The Predictable Finish

In stark contrast to this tour’s leg 1 closer on the Fourth of July, last night’s show on the coast had one predictable feature after another.  The first set looked like the most common 2010 set possible (no, Destiny Unbound isn’t very special anymore) and the second set featured Trey in full ADD mode, playing one jam vehicle after another with little direction or inspiration.  A few songs were even played two shows earlier at alpine.  Yes, the energy was there but that’s about it.

The first set opened with the third ten minute Down with Disease of the tour and went right into the first set favorite Sample in a Jar.  Guelah Papyrus followed, sparking the four song chain of first set all stars–Poor Heart, Ocelot, a randomly placed Chalk Dust Torture (it’s the last show, they have to squeeze everything in, right?) and another energetic (but painfully cookie cutter, at this point) Bathtub Gin.  Throw in another 3.5 minute Tube and HORRIBLY played Destiny Unbound (due to Trey, Mike used his effects towards the end to redeem the song) to make the setlist look special.  Joy to slow things down–then, and I said “obviously Antelope is next”, Antelope to close the first set, with changed lyrics to “Mike-O Esquandolis”.  However, changing Antelope’s lyrics at this point is so common, there should be a notation when they don’t change them.

During setbreak, a fan apparently either jumped or fell (I assume the latter) from a balcony onto the seats below.  Blood was spotted in a lot of places and the chairs he landed on seem to be busted up.  I sure hope he/she is all right.

The second set opened up pretty well–a rocking Axilla > Timber (Jerry), both energetic and unpredictable.  Then Trey started up Light–I feel like I should probably just give up on Light at this point.  For as often as they play the song, how many stand out versions are there, in 2010 at least?  Oh, then it goes into 46 days–it was more rocking than Deer Creek’s rendition, but seemed to be cut earlier than most in 2010 to go into the second second set My Friend in 4 shows.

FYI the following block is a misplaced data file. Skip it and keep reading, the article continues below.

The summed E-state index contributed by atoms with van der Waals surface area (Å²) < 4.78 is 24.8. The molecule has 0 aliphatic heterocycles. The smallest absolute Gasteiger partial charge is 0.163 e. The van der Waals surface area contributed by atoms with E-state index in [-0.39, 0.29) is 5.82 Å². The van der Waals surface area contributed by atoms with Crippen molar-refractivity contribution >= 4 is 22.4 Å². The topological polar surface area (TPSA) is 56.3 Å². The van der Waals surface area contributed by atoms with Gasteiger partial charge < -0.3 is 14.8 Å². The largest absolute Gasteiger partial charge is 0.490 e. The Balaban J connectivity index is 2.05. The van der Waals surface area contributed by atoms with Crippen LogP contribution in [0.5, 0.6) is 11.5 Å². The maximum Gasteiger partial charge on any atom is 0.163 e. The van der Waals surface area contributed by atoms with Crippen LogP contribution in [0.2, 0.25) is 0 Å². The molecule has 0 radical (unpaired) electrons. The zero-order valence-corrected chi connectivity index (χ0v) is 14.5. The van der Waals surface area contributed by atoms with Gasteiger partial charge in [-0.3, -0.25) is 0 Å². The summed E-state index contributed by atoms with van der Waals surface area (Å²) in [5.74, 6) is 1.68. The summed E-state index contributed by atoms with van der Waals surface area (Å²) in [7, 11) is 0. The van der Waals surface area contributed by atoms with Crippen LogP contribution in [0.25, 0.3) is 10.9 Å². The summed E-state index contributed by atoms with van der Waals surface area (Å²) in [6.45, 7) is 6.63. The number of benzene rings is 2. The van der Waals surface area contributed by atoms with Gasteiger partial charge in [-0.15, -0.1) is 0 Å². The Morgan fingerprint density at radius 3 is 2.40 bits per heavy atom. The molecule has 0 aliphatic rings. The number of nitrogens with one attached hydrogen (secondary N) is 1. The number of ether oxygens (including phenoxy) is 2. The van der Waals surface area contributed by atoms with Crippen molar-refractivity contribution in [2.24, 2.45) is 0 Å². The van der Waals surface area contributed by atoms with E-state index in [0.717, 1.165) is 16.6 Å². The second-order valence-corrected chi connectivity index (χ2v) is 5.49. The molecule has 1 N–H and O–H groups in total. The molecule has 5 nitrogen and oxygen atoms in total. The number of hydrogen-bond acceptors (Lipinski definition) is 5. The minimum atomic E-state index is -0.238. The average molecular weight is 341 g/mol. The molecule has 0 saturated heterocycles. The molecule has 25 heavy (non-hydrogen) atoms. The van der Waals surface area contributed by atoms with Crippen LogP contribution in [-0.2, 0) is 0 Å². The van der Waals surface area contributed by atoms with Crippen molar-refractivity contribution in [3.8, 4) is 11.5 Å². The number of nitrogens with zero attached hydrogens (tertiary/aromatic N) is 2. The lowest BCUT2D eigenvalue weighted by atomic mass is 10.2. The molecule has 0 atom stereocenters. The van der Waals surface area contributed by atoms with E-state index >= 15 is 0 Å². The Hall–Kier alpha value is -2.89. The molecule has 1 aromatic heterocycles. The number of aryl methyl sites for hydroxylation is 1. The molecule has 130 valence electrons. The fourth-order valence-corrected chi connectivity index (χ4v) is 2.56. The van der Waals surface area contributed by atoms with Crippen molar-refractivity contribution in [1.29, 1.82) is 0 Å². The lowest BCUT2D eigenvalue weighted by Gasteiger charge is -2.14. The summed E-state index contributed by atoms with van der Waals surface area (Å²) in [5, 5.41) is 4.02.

The Harry Hood intro was one of the better ones of 3.0, it was thoughtful and fun–the jam, while nothing special, was far more inspired than Deer Creek’s version.  What happened after Harry Hood is what really busts my chops.  Tweezer starts up.

Am I upset it’s Tweezer? No, of course not.  Am I upset because there was only a 1 show gap between this version and the last time it was played? Nope.  Was I excited because often times when Tweezer comes after a song that can close sets it blows up (just see 6/7/2009)? Yes.  Was I hoping that this Tweezer would close the show, opposite of how it opened the show last time it was played? YES.  Unfortunately songs like Tweezer can’t close sets anymore, Trey apparently needs his usual set closers to feel comfortable.  This Tweezer is another 10 minute version, only played, well, I have no clue why they would waste time with another pointless version like this–the only possible thing I can think of is because Trey likes jumping around and shaking his red hair around during the Tweezer Reprise that he can now close the show/tour with.  The past three Tweezers, put together, have equaled about 26 minutes.

When this Tweezer started I was hoping this would be the unpredictable and awesome jam to close out their long summer tour.  I told a friend “hope Trey doesn’t kill it with the Horse or Free right away”–literally 30 seconds later Trey started playing the Horse.  Even the songs Trey kills jams with have become predictable.  The Horse, to me, has become a symbol of Trey not having any patience anymore–Hartford Sand -> Horse, Bonnaroo Tweezer > Horse and last night’s Tweezer > Horse.

Ok, so they can’t close on Silent in the Morning–YEM would close it, another short version squeezed in to make curfew, closing the second set.  This is coming after a 1 show gap of it being played at Alpine (the year’s only non-second set closing version).

Suzy > Tweeprise encore–Trey got his wish of smiling and doing his little ska dance with head bobs.  On second thought, maybe that guy that fell from the balcony actually just jumped because he couldn’t take the predictability of Phish’s shows anymore.

I know this is a pretty harsh review, but I cannot see my self traveling very far to see Phish if these are they shows they play, this isn’t how Phish gets my rocks off.  I don’t need monster jams, I just need unpredictability and character in their shows again.  Get rid of the fucking teleprompter, Trey.